On this most solemn of anniversaries, I would not be part of the New York community and an American if I did not acknowledge it here.
I was already working at home full time by Sep 11, 2001 so I was not in danger personally. However, the year before I was working in the World Financial Center and my morning commute took me through the twin towers perhaps 10 minutes before the first plane hit. From my 27th floor window, I would have been watching debris falling before they gave the order to evacuate.
Needless to say, 9/11 affects me. And like so many Americans I remember exactly where I was, what I was doing, to whom I was speaking and what the weather outside was doing.
I also remember that the work world stopped and we were glued to the television screen. What may be surprising to many is that my preferred TV source was CNBC. I found them to be extremely professional, knowledgable and connected to downtown New York.
I also remember trying to keep order in my life by doing "normal" things. That day, I happened to need to bring my car stereo in for repair. The TV was on at the shop and the faces of the people working there spoke louder than words. They were in shock and doing normal activities, like fixing a radio, was the best option to keep them from breaking down.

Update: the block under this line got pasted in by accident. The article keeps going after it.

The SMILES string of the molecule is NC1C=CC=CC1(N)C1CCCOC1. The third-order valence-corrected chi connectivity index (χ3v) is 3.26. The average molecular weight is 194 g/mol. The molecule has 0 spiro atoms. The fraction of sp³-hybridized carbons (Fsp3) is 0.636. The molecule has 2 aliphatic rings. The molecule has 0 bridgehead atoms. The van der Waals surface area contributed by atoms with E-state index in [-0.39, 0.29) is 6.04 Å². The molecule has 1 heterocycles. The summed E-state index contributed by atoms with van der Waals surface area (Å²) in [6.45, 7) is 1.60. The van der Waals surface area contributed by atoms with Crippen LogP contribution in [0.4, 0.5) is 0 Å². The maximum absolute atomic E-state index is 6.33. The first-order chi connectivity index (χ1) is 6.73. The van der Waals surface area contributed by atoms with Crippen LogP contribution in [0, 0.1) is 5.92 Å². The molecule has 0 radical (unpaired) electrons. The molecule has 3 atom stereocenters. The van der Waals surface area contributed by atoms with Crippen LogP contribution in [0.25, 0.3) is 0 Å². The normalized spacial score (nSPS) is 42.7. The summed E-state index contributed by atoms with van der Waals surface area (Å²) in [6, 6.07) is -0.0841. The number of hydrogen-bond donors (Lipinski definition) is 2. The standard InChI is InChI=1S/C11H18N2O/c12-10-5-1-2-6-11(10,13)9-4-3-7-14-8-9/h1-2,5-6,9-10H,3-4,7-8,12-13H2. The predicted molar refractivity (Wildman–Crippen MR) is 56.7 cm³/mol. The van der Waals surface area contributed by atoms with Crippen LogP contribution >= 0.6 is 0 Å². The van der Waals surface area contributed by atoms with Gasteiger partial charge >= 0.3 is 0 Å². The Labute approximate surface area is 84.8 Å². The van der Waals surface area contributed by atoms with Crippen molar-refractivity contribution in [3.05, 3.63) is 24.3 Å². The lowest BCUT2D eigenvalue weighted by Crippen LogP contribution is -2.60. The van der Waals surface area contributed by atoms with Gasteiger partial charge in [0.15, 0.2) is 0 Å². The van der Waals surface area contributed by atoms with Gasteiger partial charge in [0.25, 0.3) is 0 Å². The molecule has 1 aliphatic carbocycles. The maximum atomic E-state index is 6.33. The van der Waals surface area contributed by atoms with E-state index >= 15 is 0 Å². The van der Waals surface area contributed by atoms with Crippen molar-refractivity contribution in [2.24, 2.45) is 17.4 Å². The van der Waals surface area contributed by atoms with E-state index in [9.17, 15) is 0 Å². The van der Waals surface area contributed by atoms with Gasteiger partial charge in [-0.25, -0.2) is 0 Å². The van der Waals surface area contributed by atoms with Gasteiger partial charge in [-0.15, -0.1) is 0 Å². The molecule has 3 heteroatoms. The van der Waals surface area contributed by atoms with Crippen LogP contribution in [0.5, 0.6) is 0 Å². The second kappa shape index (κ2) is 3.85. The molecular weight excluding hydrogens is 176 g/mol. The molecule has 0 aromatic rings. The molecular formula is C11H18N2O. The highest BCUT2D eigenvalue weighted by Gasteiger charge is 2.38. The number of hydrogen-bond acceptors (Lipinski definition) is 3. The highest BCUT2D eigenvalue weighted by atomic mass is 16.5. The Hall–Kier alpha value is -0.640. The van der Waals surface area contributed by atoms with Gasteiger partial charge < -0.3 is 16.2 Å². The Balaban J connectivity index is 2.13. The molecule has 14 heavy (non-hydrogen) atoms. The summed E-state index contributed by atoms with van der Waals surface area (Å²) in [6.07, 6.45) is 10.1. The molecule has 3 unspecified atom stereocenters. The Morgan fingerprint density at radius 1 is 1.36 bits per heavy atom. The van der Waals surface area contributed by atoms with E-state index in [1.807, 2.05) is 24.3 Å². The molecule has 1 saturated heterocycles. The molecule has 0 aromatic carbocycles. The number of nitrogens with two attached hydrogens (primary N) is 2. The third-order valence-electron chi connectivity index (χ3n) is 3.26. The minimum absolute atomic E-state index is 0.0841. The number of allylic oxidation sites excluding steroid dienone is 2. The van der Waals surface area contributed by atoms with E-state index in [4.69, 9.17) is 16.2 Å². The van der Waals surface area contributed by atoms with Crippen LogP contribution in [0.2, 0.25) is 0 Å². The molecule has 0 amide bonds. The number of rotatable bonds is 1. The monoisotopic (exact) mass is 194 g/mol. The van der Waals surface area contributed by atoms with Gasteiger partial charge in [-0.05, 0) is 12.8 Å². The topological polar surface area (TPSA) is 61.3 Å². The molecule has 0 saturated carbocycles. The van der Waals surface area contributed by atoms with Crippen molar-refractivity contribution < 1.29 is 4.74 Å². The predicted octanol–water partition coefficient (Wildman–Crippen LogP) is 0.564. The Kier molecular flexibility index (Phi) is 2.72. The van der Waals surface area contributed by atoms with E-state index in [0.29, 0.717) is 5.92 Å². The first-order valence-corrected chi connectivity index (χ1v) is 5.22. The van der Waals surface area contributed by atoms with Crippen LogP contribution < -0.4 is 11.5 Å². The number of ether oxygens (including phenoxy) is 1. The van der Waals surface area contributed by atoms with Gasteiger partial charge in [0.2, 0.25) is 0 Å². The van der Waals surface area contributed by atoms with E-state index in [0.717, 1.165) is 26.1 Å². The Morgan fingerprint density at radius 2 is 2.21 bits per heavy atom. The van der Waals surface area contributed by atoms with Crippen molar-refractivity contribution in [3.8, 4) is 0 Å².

Here is what I wrote in my Sep 26, 2001 Barron's Online column - the first one we did after the attacks:
"Much has been written about how the tragic events of September 11 will tip the economy over the brink and into recession. That shouldn't be too surprising. For the first time in recent memory, people were just plain scared -- about their safety, about the U.S. going to war, about the stock market's record-setting drop last week."
The word "scared" gives us the main point. Today, eight years later we are no longer scared and that should speak towards our collective spirit. That we continue to have anniversary ceremonies means we will never forget and we will always remain unified, not matter what partisan garbage happens in DC and everywhere else.